File Compression By Steganography

In a world with finite storage and an infinite need for more storage space, data compression becomes a very necessary problem. Several algorithms for data compression may be more familiar – Huffman coding, LZW compression – and some a bit more arcane.

[Labunsky] decided to put to use his knowledge of steganography to create a wholly unique form of file compression, perhaps one that may gain greater notoriety among other information theorists.

Steganography refers to the method of concealing messages or files within another file, coming from the Greek words steganos for “covered or concealed” and graphe for “writing”. The practice has been around for ages, from writing in invisible ink to storing messages in moon cakes. The methods used range from hiding messages in images to evade censorship to hiding viruses in files to cause mayhem.

100% not [via xkcd]
The developer explains that since every file is just a bit sequence, observing files leads to the realization that a majority of bits will be equal on the same places. Rather than storing all of the bits of a file, making modifications to the hard drive at certain locations can save storage space. What is important to avoid, however, is lossy file compression that can wreak havoc on quality during the compression stage.

The compression technique they ended up implementing is based on the F5 algorithm that embeds binary data into JPEG files to reduce total space in the memory. The compression uses libjpeg for JPEG decoding and encoding, pcre for POSIX regular expressions support, and tinydir for platform-independent filesystem traversal. One of the major modifications was to save computation resources by disabling a password-based permutative straddling that uniformly spreads data among multiple files.

One caveat – changing even one bit of the compressed file could lead to total corruption of all of the data stored, so use with caution!

28 thoughts on “File Compression By Steganography

  1. Re: the xkcd comic.

    Sometimes PNG is warranted. Most of the time people try to upload their holiday photos as 20 megabyte PNG files. Also, good JPEG compression is indistinguishable.

    1. It’s not about being indistinguishable, it’s about getting the maximum quality for the smallest file size.

      Also, even if it’s indistinguishable you’re still destroying information. As the xkcd comic says, stick with PNG for logos/etc and JPEG for actual photos.

      1. And, PNG does really badly with any sort of uncorrelated noise and random features. Anything that even _resembles_ a photo, like graphics out of a computer game, or screenshots in general, don’t really compress well. You will do better with JPEG and the result will be the same for almost all intents and purposes.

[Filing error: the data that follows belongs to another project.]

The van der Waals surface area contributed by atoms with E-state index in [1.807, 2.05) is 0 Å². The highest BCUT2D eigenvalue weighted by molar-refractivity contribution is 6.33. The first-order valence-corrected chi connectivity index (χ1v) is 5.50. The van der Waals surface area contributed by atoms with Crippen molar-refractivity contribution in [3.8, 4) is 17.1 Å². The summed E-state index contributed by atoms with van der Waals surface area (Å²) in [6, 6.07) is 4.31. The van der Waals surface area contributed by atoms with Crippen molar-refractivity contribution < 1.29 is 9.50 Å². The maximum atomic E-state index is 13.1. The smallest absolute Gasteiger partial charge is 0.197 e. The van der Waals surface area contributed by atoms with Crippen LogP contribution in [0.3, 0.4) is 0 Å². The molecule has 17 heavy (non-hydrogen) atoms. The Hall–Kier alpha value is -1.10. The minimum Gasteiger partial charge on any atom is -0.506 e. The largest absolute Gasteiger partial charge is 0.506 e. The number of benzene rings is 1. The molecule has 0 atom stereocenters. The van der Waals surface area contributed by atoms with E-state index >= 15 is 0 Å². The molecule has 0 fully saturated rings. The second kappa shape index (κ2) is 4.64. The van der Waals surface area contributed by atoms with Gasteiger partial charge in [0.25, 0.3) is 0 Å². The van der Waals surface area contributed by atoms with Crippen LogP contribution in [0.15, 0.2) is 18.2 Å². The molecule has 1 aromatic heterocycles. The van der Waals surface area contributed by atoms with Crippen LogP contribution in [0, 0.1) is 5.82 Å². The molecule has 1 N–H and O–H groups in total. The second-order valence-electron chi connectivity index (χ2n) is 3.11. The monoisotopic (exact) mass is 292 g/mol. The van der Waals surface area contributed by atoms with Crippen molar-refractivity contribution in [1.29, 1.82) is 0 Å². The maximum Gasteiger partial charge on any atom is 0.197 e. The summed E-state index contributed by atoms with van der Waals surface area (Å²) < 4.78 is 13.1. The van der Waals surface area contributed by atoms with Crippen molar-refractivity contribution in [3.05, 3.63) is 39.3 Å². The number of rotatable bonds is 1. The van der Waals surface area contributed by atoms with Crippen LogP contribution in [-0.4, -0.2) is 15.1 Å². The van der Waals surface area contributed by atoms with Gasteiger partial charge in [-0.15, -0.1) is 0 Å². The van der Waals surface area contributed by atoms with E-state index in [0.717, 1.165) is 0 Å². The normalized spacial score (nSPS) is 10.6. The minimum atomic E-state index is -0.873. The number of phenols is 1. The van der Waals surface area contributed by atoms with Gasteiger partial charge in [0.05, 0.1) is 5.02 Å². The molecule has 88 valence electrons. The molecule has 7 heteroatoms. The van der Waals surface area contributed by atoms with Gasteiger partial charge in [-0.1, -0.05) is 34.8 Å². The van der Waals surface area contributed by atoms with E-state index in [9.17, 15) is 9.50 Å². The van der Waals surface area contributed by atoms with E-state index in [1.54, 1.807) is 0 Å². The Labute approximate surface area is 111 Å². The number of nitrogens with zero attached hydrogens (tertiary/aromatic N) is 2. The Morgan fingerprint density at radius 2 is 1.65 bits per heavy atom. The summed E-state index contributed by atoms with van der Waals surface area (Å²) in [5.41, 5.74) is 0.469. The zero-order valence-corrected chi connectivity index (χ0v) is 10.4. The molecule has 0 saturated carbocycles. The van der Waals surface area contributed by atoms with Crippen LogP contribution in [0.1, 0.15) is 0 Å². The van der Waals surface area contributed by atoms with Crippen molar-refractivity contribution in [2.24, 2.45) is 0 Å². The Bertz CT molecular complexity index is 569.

For example, scan a page off of a book. Which compression works better? Naive answer would be “It’s text, so PNG”. Try it. Do both, then compare results. The PNG file will be horribly bloated for no visible difference in quality.

      2. I don’t know, for a logo, I would think SVG would be better than PNG. Since you can scale the hell out of it with no pixelation artifacts (or compression artifacts that you would get with a JPEG).

        I always picture natural scenes with few high contrast sharp edges – Joint Photographic Experts Group (JPEG)
        Man made artificial scenes with high contrast sharp edges – Portable Network Graphics (PNG)
        Something that you want the ability to look well as say a 32×32 icon and equally well at lets say 16K resolution (15360×8640) – Scalable Vector Graphics (SVG).

  2. So it just stores the information of one file in the smaller fourier coefficients of many jpeg files? Its not exactly crystal clear from either this or the linked article..

    Which raises the obvious question if that is the case, how much space would have been saved if he had simply compressed the jpegs harder?

  3. Hey, great news! A new compressor with higher compression rates. And I can do even better, with a few lines of shell script. Faster, better compression, and guaranteed result:

    #!/bin/sh
    echo -n x > output.lossyzip

    Output size won’t exceed 8 bit, even when feed with gigabytes of data.
    Runtime is constant, even when feed with gigabytes of data.
    There are only two edge cases: Zero-length input wastes 8 bit, and for some strange reason, if input consists of a single “x”, it won’t be compressed at all.
    And unlike that funny tool, my compressor has a nearly 100% success rate at damaging data.

  4. “One caveat – changing even one bit of the compressed file could lead to total corruption of all of the data stored, so use with caution!”